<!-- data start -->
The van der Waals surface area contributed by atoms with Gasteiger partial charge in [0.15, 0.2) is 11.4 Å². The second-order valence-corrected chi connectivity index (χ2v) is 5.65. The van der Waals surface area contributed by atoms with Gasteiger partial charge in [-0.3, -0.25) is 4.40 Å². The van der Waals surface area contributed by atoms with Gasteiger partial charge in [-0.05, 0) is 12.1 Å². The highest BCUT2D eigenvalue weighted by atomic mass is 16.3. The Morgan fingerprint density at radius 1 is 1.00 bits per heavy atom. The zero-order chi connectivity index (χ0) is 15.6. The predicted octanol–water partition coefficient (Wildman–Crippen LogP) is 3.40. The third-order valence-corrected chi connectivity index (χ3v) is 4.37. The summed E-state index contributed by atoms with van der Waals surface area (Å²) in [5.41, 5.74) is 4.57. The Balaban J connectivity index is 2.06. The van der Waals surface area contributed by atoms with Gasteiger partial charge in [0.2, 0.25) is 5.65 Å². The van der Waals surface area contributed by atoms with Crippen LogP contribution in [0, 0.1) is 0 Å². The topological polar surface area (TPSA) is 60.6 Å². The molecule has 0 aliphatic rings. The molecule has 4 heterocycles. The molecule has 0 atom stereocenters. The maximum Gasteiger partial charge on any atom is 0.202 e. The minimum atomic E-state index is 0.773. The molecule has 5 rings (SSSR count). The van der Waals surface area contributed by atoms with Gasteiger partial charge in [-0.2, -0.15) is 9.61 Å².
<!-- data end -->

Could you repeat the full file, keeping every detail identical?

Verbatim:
The van der Waals surface area contributed by atoms with Gasteiger partial charge in [0.15, 0.2) is 11.4 Å². The second-order valence-corrected chi connectivity index (χ2v) is 5.65. The van der Waals surface area contributed by atoms with Gasteiger partial charge in [-0.3, -0.25) is 4.40 Å². The van der Waals surface area contributed by atoms with Gasteiger partial charge in [-0.05, 0) is 12.1 Å². The highest BCUT2D eigenvalue weighted by atomic mass is 16.3. The Morgan fingerprint density at radius 1 is 1.00 bits per heavy atom. The zero-order chi connectivity index (χ0) is 15.6. The predicted octanol–water partition coefficient (Wildman–Crippen LogP) is 3.40. The third-order valence-corrected chi connectivity index (χ3v) is 4.37. The summed E-state index contributed by atoms with van der Waals surface area (Å²) in [5.41, 5.74) is 4.57. The Balaban J connectivity index is 2.06. The van der Waals surface area contributed by atoms with Gasteiger partial charge in [0.2, 0.25) is 5.65 Å². The van der Waals surface area contributed by atoms with Crippen LogP contribution in [0, 0.1) is 0 Å². The topological polar surface area (TPSA) is 60.6 Å². The molecule has 0 aliphatic rings. The molecule has 4 heterocycles. The molecule has 0 atom stereocenters. The maximum Gasteiger partial charge on any atom is 0.202 e. The minimum atomic E-state index is 0.773. The molecule has 5 rings (SSSR count). The van der Waals surface area contributed by atoms with Gasteiger partial charge in [-0.2, -0.15) is 9.61 Å².